Texas is made up of 254 counties and thousands of small towns that most Texans know for some reason or another, if not for simply “passing through.” The city of West, Texas is about 120 miles north of Austin, where I currently live. The annual West Fest, with its German beer and polka music, and the Interstate-35 Czech Stop, with the best kolaches, are well-known across the Lone Star State.
I grew up in another one of those rural Texas towns – about 50 miles northeast of West – and people actually heard and felt the fertilizer plant explosion on the outskirts of town. For perspective, the explosion registered at a magnitude of 2.1, and ammonium nitrate, which caused the explosion, is the same substance included in a homemade bomb by Timothy McVeigh in the 1995 Oklahoma City Albert P. Murrah Federal Building bombing – 18 years ago today.
Ironically, the ammonium nitrate causing the explosion may have been formed from a deadly chemical reaction between the company’s 54,000 pounds of anhydrous ammonia fertilizer, the firefighters’ water as they tried to squelch the flames of the burning plant, and other strangely unique events. Dozens of homes were destroyed, 160 people were injured with Waco-area hospitals triaging and treating in unison, and at least 14 people have died – with the count climbing as many are still unaccounted. Numerous first responders are among the dead.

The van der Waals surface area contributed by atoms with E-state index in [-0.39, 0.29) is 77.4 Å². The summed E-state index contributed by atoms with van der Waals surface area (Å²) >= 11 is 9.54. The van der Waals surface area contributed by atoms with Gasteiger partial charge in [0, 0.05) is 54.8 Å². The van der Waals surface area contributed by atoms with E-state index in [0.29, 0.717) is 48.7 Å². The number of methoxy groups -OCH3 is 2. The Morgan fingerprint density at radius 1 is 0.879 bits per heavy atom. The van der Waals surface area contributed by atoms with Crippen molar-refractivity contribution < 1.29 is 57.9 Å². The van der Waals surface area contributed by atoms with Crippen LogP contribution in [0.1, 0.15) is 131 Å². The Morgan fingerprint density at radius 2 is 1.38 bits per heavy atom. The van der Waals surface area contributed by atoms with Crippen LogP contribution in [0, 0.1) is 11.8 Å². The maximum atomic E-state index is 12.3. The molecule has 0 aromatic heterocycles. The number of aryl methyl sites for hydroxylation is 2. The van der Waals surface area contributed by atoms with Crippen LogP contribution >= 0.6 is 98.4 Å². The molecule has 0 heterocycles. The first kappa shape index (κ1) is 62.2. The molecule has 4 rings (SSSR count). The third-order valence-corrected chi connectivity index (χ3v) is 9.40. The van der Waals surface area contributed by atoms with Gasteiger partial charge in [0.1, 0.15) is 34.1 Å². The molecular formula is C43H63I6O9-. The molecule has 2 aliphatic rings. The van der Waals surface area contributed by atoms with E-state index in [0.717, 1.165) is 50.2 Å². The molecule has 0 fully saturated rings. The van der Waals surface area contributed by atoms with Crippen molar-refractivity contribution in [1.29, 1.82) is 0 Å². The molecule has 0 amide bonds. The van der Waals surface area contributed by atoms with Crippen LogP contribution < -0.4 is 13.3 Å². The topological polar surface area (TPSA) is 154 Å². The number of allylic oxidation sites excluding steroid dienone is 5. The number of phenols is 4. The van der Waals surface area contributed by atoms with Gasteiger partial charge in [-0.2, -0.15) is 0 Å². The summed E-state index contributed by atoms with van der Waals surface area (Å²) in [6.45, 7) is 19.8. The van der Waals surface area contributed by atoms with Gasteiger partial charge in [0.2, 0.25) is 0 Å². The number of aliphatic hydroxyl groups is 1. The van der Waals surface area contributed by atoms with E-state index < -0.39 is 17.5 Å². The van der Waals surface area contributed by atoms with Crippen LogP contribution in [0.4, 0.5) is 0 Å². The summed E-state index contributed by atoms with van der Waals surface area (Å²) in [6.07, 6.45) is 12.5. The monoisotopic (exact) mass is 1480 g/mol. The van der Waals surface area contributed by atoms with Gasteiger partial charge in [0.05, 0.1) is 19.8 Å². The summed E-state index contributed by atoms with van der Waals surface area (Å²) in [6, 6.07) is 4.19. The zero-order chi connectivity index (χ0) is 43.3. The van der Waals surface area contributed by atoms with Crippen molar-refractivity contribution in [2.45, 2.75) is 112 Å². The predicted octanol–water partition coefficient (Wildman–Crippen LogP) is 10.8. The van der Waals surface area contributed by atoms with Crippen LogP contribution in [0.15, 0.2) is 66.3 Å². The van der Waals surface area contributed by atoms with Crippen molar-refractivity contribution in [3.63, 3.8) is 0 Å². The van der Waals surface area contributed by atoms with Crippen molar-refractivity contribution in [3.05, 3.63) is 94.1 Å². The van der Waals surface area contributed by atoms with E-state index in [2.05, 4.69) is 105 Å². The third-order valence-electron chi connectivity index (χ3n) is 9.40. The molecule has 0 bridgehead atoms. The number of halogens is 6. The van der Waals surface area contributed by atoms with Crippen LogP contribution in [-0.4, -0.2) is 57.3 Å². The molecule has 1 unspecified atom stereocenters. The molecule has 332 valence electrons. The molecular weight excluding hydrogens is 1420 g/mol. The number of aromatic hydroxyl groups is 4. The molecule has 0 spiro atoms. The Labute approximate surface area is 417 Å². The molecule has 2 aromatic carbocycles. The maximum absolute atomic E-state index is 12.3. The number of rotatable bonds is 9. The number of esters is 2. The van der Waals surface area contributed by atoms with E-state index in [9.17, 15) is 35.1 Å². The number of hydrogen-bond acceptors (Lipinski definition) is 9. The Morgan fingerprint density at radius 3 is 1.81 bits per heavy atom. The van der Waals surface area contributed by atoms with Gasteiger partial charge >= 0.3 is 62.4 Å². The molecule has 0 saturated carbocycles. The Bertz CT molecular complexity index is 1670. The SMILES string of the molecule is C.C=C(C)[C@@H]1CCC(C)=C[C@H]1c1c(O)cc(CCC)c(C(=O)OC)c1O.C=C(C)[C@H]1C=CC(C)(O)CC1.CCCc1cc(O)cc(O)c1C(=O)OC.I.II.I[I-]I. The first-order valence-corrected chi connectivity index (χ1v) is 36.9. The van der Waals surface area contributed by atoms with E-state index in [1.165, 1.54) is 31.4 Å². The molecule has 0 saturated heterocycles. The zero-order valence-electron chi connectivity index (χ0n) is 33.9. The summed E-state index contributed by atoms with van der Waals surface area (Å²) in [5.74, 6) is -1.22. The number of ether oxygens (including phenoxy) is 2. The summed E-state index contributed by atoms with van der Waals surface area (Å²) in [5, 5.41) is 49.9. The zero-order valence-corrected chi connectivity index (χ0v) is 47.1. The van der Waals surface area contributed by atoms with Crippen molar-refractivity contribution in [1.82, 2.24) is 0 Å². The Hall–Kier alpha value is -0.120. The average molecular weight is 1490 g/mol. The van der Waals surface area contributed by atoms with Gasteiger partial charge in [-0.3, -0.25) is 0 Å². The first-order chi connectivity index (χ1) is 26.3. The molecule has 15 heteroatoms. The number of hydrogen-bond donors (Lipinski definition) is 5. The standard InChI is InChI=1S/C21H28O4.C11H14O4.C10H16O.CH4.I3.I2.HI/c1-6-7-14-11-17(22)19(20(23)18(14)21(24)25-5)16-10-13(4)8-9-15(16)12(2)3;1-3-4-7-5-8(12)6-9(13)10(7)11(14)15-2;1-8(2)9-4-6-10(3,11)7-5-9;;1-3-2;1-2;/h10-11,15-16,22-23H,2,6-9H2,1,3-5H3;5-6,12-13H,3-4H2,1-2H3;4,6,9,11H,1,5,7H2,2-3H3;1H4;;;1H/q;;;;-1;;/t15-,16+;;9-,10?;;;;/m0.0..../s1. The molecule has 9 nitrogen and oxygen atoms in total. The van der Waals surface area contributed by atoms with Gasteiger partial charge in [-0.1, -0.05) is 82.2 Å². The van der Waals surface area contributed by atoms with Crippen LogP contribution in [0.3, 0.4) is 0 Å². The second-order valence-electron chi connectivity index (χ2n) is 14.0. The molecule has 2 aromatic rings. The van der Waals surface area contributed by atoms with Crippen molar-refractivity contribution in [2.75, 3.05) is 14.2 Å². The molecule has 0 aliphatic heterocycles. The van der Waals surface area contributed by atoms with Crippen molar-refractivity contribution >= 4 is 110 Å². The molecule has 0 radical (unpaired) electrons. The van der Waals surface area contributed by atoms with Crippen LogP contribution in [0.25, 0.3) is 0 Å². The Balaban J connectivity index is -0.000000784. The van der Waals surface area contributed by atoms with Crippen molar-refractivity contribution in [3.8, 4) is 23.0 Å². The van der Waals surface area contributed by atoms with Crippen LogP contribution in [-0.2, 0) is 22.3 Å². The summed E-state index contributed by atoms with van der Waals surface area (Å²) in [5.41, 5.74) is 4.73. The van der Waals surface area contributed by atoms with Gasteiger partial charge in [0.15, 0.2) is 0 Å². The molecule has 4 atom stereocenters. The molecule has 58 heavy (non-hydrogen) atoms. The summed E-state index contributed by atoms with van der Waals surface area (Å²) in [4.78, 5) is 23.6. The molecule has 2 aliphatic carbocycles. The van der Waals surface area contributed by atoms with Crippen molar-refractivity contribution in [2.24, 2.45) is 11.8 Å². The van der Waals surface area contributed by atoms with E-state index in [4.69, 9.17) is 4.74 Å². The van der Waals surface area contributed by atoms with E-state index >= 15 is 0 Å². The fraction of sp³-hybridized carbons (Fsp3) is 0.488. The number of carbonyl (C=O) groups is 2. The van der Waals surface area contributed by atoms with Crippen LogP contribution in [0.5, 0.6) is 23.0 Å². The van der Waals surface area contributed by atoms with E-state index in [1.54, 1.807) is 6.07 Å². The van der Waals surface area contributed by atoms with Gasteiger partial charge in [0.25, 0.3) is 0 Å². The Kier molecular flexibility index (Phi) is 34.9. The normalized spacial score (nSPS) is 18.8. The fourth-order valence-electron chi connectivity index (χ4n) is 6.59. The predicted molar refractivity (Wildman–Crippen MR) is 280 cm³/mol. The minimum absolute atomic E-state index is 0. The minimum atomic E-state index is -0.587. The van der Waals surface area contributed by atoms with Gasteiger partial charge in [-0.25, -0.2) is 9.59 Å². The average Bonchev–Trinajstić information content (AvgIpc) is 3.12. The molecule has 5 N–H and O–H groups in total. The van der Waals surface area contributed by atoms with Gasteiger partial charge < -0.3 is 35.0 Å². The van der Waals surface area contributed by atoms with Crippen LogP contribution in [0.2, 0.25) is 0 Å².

I heard a student nurse from the town tell a television reporter about how she helped others set up the morgue at the community center. I am both proud and sorrowful for her – that she clearly is in the right profession, to act swiftly and professionally in times of crisis, humbly serving her community – but also that one of her early nursing memories will be this one – triaging the dead, whom she likely knew. Her voice cracked in the interview, and her eyes watered. The camera cut away; I shed tears with her.
This week has been particularly difficult with Boston, now West, and numerous other miscellaneous serious news-worthy events. Moments like these are not easy, and I find myself thinking of how much more it is magnified by the lens of being a small, Texas town. I drift to thinking of my small hometown – how close-knit the community is and how everyone pitches in to help and how one part of the town impacts everything else. I see West passing my mind’s eye as I drive past the town on my way to visit family and friends. I hear the laughter of friends as they talk about the West Fest polka music or Polka Run.
Yes. I can’t help but think of West.